In times of economic distress, it’s natural for folks to consider optional housing possibilities.
Communal living is, of course, an age-old system that has, however, tended to lose its appeal among those who have experimented with it in this country. Yet kibbutzim do seem to work pretty well in Israel.
Here, it is easy to imagine that collective homeownership could catch on as the solution to prices that remain out of reach for many of us. However, such arrangements are not without their complexities, as Phoebe Chongchua reminds readers in Realty Times.
Questions that must be considered carefully include the following:
- In the case of two couples in a household, what happens if there should be a divorce?
- What if someone doesn’t keep up with monthly payments? And what if someone just wants to drop out?
- How will responsibilities as mundane as taking out the garbage or as material as paying the bills be divided? And how will adherence to those responsibilities be enforced?
- Since living full time with others is way different from a vacation with them, what assurance do the participants have that they will be able to stand each other month after month?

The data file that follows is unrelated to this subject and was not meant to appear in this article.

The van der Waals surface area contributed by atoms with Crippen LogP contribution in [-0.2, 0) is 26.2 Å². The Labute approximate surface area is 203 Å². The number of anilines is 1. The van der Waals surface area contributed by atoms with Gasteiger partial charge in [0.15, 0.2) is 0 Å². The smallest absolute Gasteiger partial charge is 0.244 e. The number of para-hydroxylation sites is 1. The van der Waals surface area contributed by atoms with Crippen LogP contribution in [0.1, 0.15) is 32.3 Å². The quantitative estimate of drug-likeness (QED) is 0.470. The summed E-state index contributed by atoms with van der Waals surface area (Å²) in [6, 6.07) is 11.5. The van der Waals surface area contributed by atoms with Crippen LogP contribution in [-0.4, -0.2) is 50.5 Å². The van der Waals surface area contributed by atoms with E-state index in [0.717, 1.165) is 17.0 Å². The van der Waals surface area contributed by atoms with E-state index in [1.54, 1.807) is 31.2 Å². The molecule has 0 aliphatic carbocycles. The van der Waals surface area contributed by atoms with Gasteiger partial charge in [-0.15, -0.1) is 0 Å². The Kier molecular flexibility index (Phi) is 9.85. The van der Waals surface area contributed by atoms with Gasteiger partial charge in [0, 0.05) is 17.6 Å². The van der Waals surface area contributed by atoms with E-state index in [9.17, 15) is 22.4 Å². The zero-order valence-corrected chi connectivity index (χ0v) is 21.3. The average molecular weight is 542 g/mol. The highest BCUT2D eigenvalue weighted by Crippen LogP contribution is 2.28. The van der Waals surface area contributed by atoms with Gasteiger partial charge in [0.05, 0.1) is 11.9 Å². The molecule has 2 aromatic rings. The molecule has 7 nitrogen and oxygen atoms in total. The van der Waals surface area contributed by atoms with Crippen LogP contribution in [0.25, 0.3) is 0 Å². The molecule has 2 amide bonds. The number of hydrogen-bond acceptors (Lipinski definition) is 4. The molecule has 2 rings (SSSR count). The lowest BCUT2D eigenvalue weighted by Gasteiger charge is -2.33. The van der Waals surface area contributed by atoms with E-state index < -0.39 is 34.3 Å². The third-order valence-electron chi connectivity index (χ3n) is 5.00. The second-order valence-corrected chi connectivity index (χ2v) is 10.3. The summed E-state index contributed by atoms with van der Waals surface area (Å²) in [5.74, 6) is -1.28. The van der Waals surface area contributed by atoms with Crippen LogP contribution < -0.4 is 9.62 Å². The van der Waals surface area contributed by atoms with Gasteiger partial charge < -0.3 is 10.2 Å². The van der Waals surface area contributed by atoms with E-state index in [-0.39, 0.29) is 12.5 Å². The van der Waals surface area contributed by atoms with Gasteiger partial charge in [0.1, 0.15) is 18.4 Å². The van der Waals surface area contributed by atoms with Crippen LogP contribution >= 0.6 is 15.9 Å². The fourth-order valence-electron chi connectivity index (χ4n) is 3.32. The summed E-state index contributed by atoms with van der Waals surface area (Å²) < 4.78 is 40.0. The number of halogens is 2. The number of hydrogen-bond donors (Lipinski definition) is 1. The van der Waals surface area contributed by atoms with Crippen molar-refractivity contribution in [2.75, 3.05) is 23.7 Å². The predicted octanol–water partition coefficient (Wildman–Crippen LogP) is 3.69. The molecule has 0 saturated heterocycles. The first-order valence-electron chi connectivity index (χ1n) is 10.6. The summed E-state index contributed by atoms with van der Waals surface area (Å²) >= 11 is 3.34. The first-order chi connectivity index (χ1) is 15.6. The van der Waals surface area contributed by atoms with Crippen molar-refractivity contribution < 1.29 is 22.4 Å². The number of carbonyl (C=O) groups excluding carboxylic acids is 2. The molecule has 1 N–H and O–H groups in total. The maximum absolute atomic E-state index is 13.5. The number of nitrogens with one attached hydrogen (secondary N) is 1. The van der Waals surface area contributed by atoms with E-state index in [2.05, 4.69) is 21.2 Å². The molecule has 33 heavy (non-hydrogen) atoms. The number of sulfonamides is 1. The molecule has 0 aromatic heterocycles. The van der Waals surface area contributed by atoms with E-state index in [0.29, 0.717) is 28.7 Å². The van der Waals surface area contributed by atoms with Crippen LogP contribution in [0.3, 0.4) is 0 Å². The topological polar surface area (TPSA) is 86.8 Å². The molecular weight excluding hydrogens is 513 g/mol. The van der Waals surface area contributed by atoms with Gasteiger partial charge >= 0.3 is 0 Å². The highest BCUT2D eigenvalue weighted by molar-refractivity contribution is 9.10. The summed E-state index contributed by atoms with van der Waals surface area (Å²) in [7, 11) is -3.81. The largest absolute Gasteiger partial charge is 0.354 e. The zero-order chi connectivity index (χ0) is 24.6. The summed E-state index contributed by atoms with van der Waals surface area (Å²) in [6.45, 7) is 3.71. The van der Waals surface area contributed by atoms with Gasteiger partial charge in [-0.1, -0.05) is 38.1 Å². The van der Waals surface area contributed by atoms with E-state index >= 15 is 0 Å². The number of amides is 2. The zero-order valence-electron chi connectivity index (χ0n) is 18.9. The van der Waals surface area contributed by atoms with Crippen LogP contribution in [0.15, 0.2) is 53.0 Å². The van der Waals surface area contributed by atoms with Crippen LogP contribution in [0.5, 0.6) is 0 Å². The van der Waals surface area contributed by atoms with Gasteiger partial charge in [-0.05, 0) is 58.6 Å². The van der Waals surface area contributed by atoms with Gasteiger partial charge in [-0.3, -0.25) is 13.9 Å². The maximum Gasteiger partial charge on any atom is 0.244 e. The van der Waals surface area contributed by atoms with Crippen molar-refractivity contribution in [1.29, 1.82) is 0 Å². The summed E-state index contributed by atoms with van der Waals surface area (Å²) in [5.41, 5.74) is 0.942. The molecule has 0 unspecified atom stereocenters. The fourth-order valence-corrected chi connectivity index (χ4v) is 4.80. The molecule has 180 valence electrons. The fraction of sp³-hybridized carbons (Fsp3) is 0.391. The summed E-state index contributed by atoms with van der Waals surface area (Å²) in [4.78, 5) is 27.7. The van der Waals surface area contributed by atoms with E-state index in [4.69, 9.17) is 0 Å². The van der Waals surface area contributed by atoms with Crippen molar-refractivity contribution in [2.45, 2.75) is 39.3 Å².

It is wise for those exploring the possibility of collective ownership to discuss their vision for the endeavor exhaustively and to understand what an enormous effort will be necessary for a harmonious relationship to survive close quarters.
For anyone diving into the choppy waters of collective ownership, nothing will be more important than working with a lawyer to draft an agreement that covers the full range of imaginable circumstances such as the possibilities that I’ve barely touched upon in the bullet points above.
I’ve seen often enough how hard it can be for one committed couple to agree on the new home they seek for themselves. To have more individuals involved has to make even that process more difficult by whole magnitudes, never mind all the other areas of potential disagreement that are bound to follow.
Although any tradeoffs of collective homeownership may, for some, prove to be a better option than spending too much of their income on rent or mortgage payments, the participants certainly need to go down that road not with starry eyes but with hard-nosed analysis.
Frankly, I’m pretty cynical about the odds of success.
Next: A cup runneth. . . (No Weekly Roundup until April 5)
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Licensed Associate Real Estate Broker
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Charles Rutenberg Realty
127 E. 56th Street
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